Not all governments believe that legalising online gambling necessarily means hitting thejackpot. Some countries, like Germany and Russia, have argued that the short-term profits gained from taxing gambling wins and company revenues are eclipsed by the social and economic burden of gambling addictions. Singapore has also been faced by widespread cases of crippling gambling problems that affect worker productivity and lock up precious healthcare resources. The Singaporean government concluded that the problems associated with online gambling outweigh the $300 million pulled in by remote gambling annually, and is set to block betting websites and payments to operators.

But prohibiting online gambling outright carries significant political and economic consequences.

In the United States, where online gambling is deemed illegal in most of its forms throughout the fifty states, there exists a thriving black market that only benefits the people running the illegal games instead of the wider community. It is thought that the ban on online gambling has prevented US companies from offering more jobs to workers in this industry and deprived the states from reaping much-needed tax money.

Finding the sweet spot

The extreme positions taken in Singapore and the US haven’t been without their critics. Three states in the US currently do allow players to enjoy gambling online and there is a growing lobby in favour of enacting strong regulatory standards that allow individual states to legalise some forms of online betting, protect customers and prevent underage persons from playing. If proper regulation is put in place nationwide, the US could possibly generate over $26 billion in tax money on gambling revenues and create nearly 22,000 jobs in the field. Likewise, Singapore may soon soften its blanket restrictions and allow online play in certain cases.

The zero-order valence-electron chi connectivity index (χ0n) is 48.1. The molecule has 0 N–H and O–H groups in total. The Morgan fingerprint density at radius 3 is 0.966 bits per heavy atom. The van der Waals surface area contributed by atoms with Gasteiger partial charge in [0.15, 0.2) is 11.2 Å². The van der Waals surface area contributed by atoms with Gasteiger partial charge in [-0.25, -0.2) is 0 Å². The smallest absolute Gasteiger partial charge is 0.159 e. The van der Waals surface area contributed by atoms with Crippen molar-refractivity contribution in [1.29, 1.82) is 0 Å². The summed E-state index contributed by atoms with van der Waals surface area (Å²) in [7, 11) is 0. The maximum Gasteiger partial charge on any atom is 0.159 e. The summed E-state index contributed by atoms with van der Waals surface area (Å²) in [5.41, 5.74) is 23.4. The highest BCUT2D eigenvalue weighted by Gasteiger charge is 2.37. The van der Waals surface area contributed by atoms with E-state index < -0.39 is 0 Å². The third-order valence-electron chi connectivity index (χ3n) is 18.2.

Dealing with the political implications of banning or legislating online gambling is a very tough issue, but countries like the United Kingdom, Australia and France have used technology to successfully protect gamers’ interests while securing that of their respective governments.

Gambling operators are licensed only if they abide by stringent rules that ensure fairness and a safe playing environment. Regulations avoid the necessity of outlawing gambling – a nearly impossible enterprise given the accessibility of the internet – and maintain better control on its effects on players prone to addictive behaviour and minors.

Making the call

Online gambling has been the subject of intense debate, especially owing to the lack of control on betting operators based in foreign jurisdictions, the adverse effects of gambling addictions and underage play. The strategies adopted by various governments seem to reflect their political priorities: wherever money is needed, regulations have followed; if the social impact of gambling is perceived to be too negative, then governments responded by severely restricting gaming.

As technology advances and online gaming becomes more easily accessible to casual players, legislation needs to adapt to these ever-changing realities. Governments around the world are realising that the well-being of players and the prevention of addiction must also be taken into consideration in order to draft holistic and effective legislation for online gambling.

Mike Smithson